business man and woman multitasking acrobaticsSure, you can multitask continually throughout the day and imagine you are adequately returning simultaneous serves, nailing forehands, and setting up tidy gambits with your network, coworkers, clients, family, and friends as you tap and click, fire off emails, Facebook updates, texts, reblogs and Likes. But it’s fragmented. You aren’t focused. As Lester Burnham said, “This isn’t life, it’s just stuff!”  (- American Beauty)

Since I doubt many of us are willing to give up our technology, whenever possible, let’s return to the simple purity of focusing on just one task at a time. Read more books and fewer articles. The end game will be a disappointment otherwise.

Chess quiz – White to move and mate in 2 moves:

chess problem

Alain White, American Chess Bulletin, November-December 1941. Solution

Original chess move challenge posted 8/23/10, post updated 1/28/17

How To Turn On Google Chrome Voice Search

The problem: You are trying to enable Google Chrome Voice Search but you are not being prompted to grant Google permission to your microphone.

illustration retro woman speaking in speech bubble

The solution: You need to adjust your Chrome settings and/or Adobe Flash Global Privacy Settings. At one point you may have denied Google access to the mic and the settings saved, never to ask again. When you click the microphone icon on the Google Chrome search bar at google.com, you see a link to Learn More, instead of being prompted to Allow or Deny permission (because you already denied it). On Chrome for Mac you’ll see “Voice search has been turned off. Details”

Google Chrome Voice Search searchbar microphone icon

Clicking on “Details” on Mac or “Learn More” on Windows 7 takes you to a page entitled “Voice search and voice actions on Chrome” where you can read about how great Voice Search is and how to enable Ok Google but there is no information about turning the mic on/allowing permission. How do you adjust your permission settings for the microphone in Google Chrome? 

Enter chrome://settings/ in your omnibox. Click Advanced Settings. Under Privacy, click Content Settings.

You’ll see these options on Windows (similar on Mac):

Google-Chrome-Content-settings-Media-camera-AdobeSelect “Ask me when a site requires access to my camera and microphone (recommended).” Click on Manage Exceptions. You may see some entries for Hostname pattern and Behavior. If you see the Hostname https://www.google.com:443 you will want the Audio to be set to “Allow.” If it says block, simply highlight this row and click the X to delete it. Then Google will ask for permission to access the mic when you return to google.com and click the microphone icon to use Voice Search. The problem should be solved now.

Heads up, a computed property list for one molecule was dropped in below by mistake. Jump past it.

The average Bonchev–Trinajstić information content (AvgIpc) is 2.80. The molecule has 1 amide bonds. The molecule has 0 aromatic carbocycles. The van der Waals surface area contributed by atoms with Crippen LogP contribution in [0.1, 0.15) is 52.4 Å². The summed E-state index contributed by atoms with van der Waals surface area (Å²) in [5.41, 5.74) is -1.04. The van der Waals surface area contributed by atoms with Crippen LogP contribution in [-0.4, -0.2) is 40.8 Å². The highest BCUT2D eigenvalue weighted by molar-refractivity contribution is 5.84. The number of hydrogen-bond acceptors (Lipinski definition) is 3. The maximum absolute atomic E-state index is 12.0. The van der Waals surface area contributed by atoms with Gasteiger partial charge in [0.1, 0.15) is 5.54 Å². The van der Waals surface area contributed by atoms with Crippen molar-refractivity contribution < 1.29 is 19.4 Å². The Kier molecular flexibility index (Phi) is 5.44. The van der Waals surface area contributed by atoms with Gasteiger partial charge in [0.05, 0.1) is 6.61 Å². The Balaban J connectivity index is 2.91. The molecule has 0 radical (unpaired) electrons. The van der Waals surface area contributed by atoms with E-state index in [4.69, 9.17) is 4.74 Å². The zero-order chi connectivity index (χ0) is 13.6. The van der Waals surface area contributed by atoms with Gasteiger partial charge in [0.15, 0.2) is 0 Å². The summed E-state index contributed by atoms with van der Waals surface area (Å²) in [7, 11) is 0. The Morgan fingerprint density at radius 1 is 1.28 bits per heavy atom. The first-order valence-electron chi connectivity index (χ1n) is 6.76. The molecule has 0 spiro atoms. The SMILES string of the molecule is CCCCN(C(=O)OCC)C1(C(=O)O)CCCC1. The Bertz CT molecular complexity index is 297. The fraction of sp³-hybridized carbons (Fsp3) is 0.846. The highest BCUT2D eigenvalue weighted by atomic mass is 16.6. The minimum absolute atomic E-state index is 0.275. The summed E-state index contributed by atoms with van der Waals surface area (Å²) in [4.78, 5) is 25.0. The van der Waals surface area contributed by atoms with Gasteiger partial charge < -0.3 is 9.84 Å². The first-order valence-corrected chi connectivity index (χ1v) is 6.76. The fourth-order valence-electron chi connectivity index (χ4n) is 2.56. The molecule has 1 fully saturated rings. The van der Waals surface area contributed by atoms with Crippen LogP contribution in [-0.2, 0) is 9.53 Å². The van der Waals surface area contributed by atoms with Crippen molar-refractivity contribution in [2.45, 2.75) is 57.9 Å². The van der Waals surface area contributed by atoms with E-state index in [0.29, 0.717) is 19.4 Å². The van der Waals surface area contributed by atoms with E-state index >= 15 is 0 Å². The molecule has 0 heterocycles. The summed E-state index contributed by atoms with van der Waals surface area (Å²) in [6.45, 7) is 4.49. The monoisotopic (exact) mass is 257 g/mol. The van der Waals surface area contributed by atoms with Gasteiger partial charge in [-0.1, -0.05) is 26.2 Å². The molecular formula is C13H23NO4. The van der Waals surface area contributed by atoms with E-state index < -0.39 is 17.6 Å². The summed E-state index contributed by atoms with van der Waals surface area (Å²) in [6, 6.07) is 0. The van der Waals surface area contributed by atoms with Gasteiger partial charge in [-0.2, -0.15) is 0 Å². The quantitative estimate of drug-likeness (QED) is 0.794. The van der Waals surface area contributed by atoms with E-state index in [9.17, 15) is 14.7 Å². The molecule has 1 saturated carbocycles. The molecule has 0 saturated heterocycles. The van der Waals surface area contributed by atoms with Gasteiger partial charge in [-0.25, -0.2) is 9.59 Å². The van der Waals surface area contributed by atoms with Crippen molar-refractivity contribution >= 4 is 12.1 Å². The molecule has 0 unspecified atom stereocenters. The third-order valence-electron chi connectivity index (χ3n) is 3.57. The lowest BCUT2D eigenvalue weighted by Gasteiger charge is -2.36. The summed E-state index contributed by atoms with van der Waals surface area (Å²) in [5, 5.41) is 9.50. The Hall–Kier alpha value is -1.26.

However, if it says “Allow” here and you are still having issues, just click on the URL to highlight it, then click the X to delete it. We’ll try and reset the process. If you see no entries for Hostnames here and are unable to type any in manually, that is also okay. Let’s make sure you don’t have any settings in Adobe that are at play:

After you’ve clicked Manage Exceptions, at the bottom, click the “Change” link in: “Adobe Flash Player camera and microphone exceptions are different. Change” and you will end up at Adobe Flash Player Global Privacy Settings: http://www.macromedia.com/support/documentation/en/flashplayer/help/settings_manager02.html. (Note: it does not matter if you’re logged into Adobe.)

Look for Google in the list of website settings. Delete it. Now you should have no settings regarding Google Chrome in your Chrome Settings or Adobe Flash Player: try to click the mic at google.com again. You should see Allow or Deny pop up.

You’ll find the basic instructions about setup and voice search examples on the Chrome voice search information page (but this page does not allow you to adjust the permission settings and the troubleshooting section doesn’t touch on Adobe). If you have problems after managing the Adobe settings though, the troubleshooting tips there could help.

I’m a fan of any technology that helps us get away from typing.